How to Make Frozen Drinks and Stay Chill All Summer

This make-ahead method is the best way to make frozen cocktails at home.
Three types of frozen drinks using our favorite frozen cocktail recipes.
Photo by Joseph De Leo, Food Styling by Michelle Gatton

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For most of the summer, a gin and tonic (or an “other stuff and tonic”) will do. But when temps climb and humidity gets thick—but I’m still trying to entertain friends outdoors—all I want to do is stick my head in the freezer. Or suck down a frozen cocktail.

While the ingredients are the same—spirits and sometimes liqueurs, juices, and ice—frozen drinks just get me in a cooler state of mind. A frozen G&T is way more fun than a fizzy one. A frozen margarita? Yes, please, with a salted rim. And so I set out to add three new frozen drinks to the Epicurious cocktail archives—three particularly awesome ones.

Photo by Joseph De Leo, Food Styling by Michelle Gatton

How to make frozen cocktails that stay frozen

Over years of trial and error in recipe development, I’ve found that your success with making frozen drinks at home (sans professional slushy machine) depends a lot on the temperature in your kitchen. Heat is the enemy. When I lived in a spot where summer was the same 65-ish degrees as every other time of year, I could make frozen drinks with a cup of ice and everything blended into a perfectly cool slush that stuck around. But if it’s hotter where you live, you’ll need to protect that chill.

You can certainly load the blender with extra ice if the ingredients still look pretty liquidy rather than evenly slushy, thick, and almost creamy after blending. The downside? The more frozen water you add, the more diluted the flavor of your cocktail becomes. A few extra cubes won’t hurt—go ahead and add them if you need them—but an extra cup will make a difference in the final taste.

The best way to battle the problem of melt is to batch up your drinks in advance and chill the mix in your freezer. I use mason jars for this, but any freezer-safe container will work as long as it really seals. Thanks to alcohol and sweetener, most cocktails won’t freeze solid, even if you keep them in the freezer overnight. But particularly juicy drinks, and any that are lower in alcohol, may become slushy after a couple of hours. Pour or spoon them into the blender with the measured ice—if they’re truly frozen, a minute on the counter should make this possible. Once blended, the prechilled combo will stay slushy for longer, because the cold beverage won’t immediately start warming up the ice the way room-temperature ingredients would.

One other note: If you aren’t working with a high-powered blender, you may want to keep your batched drink in the freezer while you crush some ice. (A meat mallet can make quick work of it provided that you put the ice in a resealable bag wrapped in a kitchen towel.) The crushed ice will save your blender a bit of work, and the less time your drink spends in the blender getting smooth, the less the machine will heat up.

Now that we’ve covered the technique, it’s time to pick a recipe and get you a little closer to having a blended cocktail in your glass.

Frozen Fresh Ginger Moscow Mule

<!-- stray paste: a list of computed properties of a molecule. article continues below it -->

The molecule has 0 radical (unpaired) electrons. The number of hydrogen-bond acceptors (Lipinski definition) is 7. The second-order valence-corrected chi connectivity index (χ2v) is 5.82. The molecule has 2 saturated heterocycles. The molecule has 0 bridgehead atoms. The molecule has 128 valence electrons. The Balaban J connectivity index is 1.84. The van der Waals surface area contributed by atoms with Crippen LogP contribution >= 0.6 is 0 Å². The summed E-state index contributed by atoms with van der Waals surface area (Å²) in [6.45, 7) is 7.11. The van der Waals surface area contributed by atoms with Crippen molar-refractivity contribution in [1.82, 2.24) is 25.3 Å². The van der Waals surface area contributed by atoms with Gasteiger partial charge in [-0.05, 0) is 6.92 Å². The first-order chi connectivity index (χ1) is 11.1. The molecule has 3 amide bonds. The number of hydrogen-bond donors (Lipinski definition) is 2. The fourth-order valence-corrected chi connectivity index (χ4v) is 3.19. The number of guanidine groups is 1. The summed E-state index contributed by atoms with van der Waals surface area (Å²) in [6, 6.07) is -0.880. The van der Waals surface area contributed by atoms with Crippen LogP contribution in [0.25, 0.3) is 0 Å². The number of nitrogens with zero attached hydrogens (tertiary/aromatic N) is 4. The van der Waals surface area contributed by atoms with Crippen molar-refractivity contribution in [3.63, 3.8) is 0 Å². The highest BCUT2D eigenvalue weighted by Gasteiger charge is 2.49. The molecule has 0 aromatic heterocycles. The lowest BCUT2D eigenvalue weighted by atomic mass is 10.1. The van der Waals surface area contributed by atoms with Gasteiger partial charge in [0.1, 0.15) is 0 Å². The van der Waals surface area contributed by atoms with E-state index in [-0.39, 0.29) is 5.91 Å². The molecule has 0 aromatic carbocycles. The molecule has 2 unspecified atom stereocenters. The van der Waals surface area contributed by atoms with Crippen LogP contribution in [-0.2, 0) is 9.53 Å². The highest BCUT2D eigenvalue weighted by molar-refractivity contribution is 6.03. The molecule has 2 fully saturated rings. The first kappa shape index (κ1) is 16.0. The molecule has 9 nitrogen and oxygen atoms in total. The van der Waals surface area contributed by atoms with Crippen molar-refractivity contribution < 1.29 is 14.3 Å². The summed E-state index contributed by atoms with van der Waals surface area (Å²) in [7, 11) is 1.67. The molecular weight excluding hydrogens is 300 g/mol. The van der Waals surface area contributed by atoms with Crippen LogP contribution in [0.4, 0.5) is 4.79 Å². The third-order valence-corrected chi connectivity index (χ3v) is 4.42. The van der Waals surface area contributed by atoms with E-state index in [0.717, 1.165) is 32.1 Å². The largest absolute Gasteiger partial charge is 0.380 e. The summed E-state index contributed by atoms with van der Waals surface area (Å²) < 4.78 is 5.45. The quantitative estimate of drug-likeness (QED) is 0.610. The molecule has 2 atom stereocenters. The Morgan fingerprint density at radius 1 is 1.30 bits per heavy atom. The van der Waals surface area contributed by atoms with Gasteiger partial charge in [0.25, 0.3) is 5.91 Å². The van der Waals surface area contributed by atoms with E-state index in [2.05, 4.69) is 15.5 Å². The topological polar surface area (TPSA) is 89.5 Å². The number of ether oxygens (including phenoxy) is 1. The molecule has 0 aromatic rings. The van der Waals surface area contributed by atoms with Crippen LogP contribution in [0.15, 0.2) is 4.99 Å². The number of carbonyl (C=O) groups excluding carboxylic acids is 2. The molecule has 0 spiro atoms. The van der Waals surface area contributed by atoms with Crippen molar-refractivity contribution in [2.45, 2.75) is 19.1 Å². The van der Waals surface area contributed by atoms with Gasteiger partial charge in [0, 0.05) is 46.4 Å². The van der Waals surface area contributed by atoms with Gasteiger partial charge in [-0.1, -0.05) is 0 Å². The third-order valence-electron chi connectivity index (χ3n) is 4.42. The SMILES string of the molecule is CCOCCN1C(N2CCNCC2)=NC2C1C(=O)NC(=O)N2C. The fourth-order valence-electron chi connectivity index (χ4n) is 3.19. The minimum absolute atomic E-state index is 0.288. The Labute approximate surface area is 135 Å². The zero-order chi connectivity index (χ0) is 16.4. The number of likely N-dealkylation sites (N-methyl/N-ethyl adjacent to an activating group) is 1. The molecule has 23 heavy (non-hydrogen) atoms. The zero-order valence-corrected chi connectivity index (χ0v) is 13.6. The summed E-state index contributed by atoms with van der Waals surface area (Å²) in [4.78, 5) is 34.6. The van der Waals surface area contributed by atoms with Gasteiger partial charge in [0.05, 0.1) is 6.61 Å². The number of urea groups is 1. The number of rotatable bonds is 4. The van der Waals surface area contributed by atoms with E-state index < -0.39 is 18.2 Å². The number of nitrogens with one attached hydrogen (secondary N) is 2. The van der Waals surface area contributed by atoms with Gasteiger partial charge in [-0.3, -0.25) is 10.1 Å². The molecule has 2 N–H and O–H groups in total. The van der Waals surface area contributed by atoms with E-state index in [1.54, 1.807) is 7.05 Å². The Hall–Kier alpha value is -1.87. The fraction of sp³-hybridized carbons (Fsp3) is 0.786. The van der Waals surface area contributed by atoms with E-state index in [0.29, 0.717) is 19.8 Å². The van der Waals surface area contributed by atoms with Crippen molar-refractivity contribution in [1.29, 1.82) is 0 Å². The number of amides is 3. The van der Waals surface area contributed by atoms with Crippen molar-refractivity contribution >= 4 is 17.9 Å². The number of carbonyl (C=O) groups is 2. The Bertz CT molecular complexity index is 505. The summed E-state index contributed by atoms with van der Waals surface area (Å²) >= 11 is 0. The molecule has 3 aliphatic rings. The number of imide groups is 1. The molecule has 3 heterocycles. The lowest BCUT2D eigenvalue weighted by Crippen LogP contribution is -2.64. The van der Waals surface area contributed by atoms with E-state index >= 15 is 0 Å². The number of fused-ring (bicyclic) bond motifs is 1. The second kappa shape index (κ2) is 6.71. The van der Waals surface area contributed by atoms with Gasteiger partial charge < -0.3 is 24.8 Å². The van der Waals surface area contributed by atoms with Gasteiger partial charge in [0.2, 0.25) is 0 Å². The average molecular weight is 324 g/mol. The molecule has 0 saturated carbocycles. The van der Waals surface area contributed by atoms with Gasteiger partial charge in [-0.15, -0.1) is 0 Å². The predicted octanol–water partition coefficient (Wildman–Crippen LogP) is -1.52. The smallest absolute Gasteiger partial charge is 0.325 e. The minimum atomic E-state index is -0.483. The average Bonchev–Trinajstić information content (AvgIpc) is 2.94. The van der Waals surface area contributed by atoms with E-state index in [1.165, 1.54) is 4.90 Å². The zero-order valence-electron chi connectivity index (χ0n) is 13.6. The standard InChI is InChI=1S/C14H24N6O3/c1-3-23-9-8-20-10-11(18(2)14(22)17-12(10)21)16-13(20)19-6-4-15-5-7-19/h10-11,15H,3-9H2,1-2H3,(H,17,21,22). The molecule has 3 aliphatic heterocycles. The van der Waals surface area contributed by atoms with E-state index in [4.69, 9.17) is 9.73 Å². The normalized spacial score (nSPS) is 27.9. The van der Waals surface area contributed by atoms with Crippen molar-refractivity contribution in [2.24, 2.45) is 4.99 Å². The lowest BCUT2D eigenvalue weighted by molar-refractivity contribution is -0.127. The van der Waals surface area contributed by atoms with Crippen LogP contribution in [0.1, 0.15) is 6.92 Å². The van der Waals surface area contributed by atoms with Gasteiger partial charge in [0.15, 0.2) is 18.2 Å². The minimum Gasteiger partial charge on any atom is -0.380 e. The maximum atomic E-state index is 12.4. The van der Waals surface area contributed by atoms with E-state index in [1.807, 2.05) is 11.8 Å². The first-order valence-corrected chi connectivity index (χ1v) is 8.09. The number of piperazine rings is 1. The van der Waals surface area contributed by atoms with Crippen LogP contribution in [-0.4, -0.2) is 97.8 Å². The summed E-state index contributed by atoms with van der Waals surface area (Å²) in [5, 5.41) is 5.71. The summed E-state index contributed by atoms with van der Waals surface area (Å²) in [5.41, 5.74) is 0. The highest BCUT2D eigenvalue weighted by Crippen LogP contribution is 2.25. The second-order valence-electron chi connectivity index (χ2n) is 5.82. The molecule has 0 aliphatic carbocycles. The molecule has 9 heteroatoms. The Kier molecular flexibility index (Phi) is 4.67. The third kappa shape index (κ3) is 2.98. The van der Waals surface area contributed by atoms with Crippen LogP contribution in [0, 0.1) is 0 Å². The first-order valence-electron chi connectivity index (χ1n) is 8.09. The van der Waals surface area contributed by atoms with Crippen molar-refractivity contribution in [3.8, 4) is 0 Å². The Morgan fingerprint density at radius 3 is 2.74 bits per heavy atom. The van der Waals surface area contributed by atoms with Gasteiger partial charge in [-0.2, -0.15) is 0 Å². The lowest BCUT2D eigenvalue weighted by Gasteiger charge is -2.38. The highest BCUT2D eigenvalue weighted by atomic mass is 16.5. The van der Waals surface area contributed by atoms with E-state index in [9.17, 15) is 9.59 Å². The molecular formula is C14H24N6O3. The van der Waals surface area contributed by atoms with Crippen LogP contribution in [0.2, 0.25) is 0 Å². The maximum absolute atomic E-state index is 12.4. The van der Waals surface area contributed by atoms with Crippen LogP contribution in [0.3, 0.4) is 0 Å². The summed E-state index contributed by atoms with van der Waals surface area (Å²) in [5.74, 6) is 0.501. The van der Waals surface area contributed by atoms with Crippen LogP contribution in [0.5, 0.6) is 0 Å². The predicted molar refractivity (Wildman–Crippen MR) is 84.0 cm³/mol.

Almost everyone I’ve ever met loves a gingery drink, but the question of how gingery is definitely a matter of personal preference. “I want a ginger cocktail to burn my face off,” my colleague Lauren Joseph told me. Epi’s executive editor, Sonia Chopra, agreed: On a scale of 1–10, she wants her ginger to go to 11. Others in our crew wanted to taste the heat and spice without going full-on ginger bomb. This flavorful recipe—adapted from Bon Appétit’s nonfrozen version—has plenty of spice (I’d call it a 5-plus), balanced with caramelly muscovado sugar and fresh lime.

Amaretto Sour Slushy

I hadn’t had an amaretto sour for what feels like many lifetimes, but the moment I saw bartender Natasha David post this frozen version, I knew I needed it. David and her husband, Jeremy Oertel, designed the drink to pair with the wood-fired pizza at Half Moon in Hudson, New York. And while their cooling concoction has that fragrant almond flavor I recall from many too-sweet drinks of yore, it’s also truly tart and fresh, not too sweet at all. And there’s an added twist: It’s served with an optional float of bracingly bitter Fernet Branca, which gives the drink a blast of herbal flavor that pairs remarkably well with the almond liqueur. (The drink works well without the Fernet, too, if you’re not a big fan of bold amari.)

Frozen Rosalita

If you do like a touch of bitterness in your summer drinks, this last one is for you too. It’s essentially a refreshing frozen margarita that uses a citrusy amaro instead of orange liqueur. The Rosalita is a shaken drink from bartender Dylan O’Brien that’s served at Prizefighter in Oakland. It’s my favorite libation so far in Robert Simonson’s latest book of mezcal and tequila cocktails. And for me, this drink has become the ideal template for a frozen riff.

Mezcal and Tequila Cocktails: Mixed Drinks for the Golden Age of Agave, by Robert Simonson

The simple recipe below sticks with Prizefighter’s delicious Montenegro and tequila combo—though you can also make it with mezcal, or a mezcal and tequila mix if you want just a touch of earthy, herbal smoke. The Montenegro adds orangey flavors and a bit of deep complexity, but if you have a well-stocked liqueur cabinet, feel free to split up that ounce among your favorite amari. (A 50-50 mix of vegetal Cynar 70 Proof and Montenegro is 🔥; I also like to pair that mix with a blend of whatever citrus I have on hand, rather than doing all lime.) Either way, a salted rim brings the flavors together—don’t skip it.